Freshman Seminars

08/18/2016: update with 2016-17 courses.

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The Art of Storytelling
FRSEMR 32V

Deborah Foster
2017 Spring
Tuesday,
02:00pm - 03:59pm
Location: Warren House, Room 102
Class Number: 13644  Course ID: 122447
Class Capacity: 12  Consent Required: Instructor

Description: Throughout the centuries and across all continents, men and women have told stories to express the values they find in their common experiences of everyday life. While the multiple storytelling traditions of the teller influence the content and form of the emergent tale, each narrator shapes the story to reflect his or her own intentions, making it personally expressive as well as publicly meaningful to a particular audience in a specific place and time. Drawing on scholarship of oral storytelling traditions and reading (in translation) myths, tales, legends, plays and other forms from several traditions, this seminar will examine the nature of storytelling, its enduring appeal, and its ability to adapt to multiple new platforms (stage, print, film, internet). Participants will engage in the storytelling process itself in order to understand better the interrelationship of structure, plot, character, imagery, rhythm, voice and gesture to the story as a whole in a variety of media, ranging from mime to video.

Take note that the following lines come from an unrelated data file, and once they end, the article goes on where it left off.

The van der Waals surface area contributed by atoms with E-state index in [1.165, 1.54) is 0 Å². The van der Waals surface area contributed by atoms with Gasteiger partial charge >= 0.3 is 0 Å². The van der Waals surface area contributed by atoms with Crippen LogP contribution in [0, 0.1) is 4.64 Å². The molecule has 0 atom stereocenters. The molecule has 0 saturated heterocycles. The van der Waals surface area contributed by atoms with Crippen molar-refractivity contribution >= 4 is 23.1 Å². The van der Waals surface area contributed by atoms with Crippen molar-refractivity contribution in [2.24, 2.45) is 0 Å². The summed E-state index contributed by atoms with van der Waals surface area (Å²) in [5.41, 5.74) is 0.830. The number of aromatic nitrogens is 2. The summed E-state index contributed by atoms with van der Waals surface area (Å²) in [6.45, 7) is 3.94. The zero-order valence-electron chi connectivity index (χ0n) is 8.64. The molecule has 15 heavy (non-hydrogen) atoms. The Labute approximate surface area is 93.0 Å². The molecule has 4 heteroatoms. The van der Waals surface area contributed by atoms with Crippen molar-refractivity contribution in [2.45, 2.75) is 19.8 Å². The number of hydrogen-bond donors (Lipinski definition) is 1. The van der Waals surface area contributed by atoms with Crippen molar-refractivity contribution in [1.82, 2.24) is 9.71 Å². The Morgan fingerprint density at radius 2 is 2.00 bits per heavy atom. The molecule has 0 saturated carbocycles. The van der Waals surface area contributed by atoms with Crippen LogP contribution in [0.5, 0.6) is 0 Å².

Folklore and the Culture of Childhood
FRSEMR 36J

Maria Tatar
2016 Fall
Wednesday, 03:00pm - 04:59pm
Location: Warren House 102
Class Number: 16259  Course ID: 160202
Class Capacity: 12  Consent Required: Instructor

Description: This course begins by examining the stories of Charles Perrault, the Brothers Grimm, and Hans Christian Andersen and explores the migration of fairy tales into literary and cinematic cultures for adults and for children. From fairy tales we turn to fantasy literature and to the great counterfactuals in Other Worlds constructed for children. Lewis Carroll's Alice in Wonderland, J.M. Barrie's Peter Pan, J.K. Rowling's Harry Potter and the Deathly Hallows, and Neil Gaiman's Ocean at the End of the Lane will guide us through our investigation of what Graham Greene called the "excitement and revelation" of books read in childhood. 

 

 

Comparative Historical Mythology
FRSEMR 36S

Michael Witzel
2016 Fall
Thursday, 04:00pm - 05:59pm
Location: Barker Center 211
Class Number: 16522  Course ID: 109498
Class Capacity: 15  Consent Required: Instructor

Description: Deals with an innovative approach to comparative mythology by incorporating an historical approach, not by the commonly assumed archetypes or diffusion. Working backwards from our earliest written sources (Egypt, etc.), successively earlier stages are detected through repeated reconstructions. Recent developments in genetics, archaeology, linguistics support the proposed historical model that tentatively reaches back to the "African Eve". Testing the proposal offers a wide scope for students participation and research in texts and in the sciences. Open to Freshmen only.